Film Review: Bull


There’s seems to be something that the British, in particular, find fascinating about gangsters. While other countries have their own versions (Yakuza, Triads, Mafiosi etc), our hard men tend to be outwardly nasty and rotten, but with strong emotions bubbling beneath the surface. There was a time when people like the Krays were quasi-celebrities and hung out with the biggest stars of the days, but nowadays it’s far less glamorous. There’s certainly not much glamour in Bull.

Bull (Neil Maskell) returns to his old stomping ground with notions of revenge and redemption on his mind. It has been ten years since the former enforcer for a local gang disappeared, presumed dead. He’s desperate to save his son from his heroin-addicted ex-wife (Lois Brabin-Platt) and his father-in-law Norm (David Hayman), who controls the family and business with an iron fist. They’re surprised when he reappears, especially considering they killed him.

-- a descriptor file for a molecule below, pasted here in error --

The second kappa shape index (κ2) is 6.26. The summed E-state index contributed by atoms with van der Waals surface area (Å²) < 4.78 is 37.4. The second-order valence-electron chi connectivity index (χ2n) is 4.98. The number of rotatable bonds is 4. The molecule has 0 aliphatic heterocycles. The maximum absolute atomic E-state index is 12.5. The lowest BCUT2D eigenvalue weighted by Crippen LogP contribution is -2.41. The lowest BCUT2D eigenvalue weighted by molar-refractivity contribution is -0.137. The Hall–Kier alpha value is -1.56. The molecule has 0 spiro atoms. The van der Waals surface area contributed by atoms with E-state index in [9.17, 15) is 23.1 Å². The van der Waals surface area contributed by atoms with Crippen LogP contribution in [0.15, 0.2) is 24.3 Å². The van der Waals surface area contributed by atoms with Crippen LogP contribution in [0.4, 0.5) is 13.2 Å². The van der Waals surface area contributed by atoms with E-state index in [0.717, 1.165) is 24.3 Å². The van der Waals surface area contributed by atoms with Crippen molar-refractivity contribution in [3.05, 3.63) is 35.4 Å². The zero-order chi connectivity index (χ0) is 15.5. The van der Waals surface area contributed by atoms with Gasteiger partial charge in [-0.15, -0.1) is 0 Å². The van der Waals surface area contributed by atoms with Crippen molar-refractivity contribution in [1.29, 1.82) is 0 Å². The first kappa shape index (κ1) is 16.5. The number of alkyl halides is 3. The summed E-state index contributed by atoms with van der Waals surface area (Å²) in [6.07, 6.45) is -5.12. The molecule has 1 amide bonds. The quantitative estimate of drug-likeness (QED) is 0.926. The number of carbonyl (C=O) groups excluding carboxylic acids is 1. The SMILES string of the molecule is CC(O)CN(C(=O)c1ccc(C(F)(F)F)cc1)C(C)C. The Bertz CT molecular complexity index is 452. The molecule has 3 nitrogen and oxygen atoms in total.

Bull is a muscular and full-blooded drama about family ties and a man facing up to his past. It’s structured in a way which gives the viewer a for immersive experience. Allowing you to walk in Bull’s footsteps while sidestepping some of the more obvious pitfalls. It’s Paul Andrew Williams’ best film since London to Brighton and Maskell’s, who was brilliant in Kill List, most assured performance. At its heart, Bull is a powerful character study which works thanks to some fine performances and precise writing.

Bull is out in UK cinemas from 5 November.

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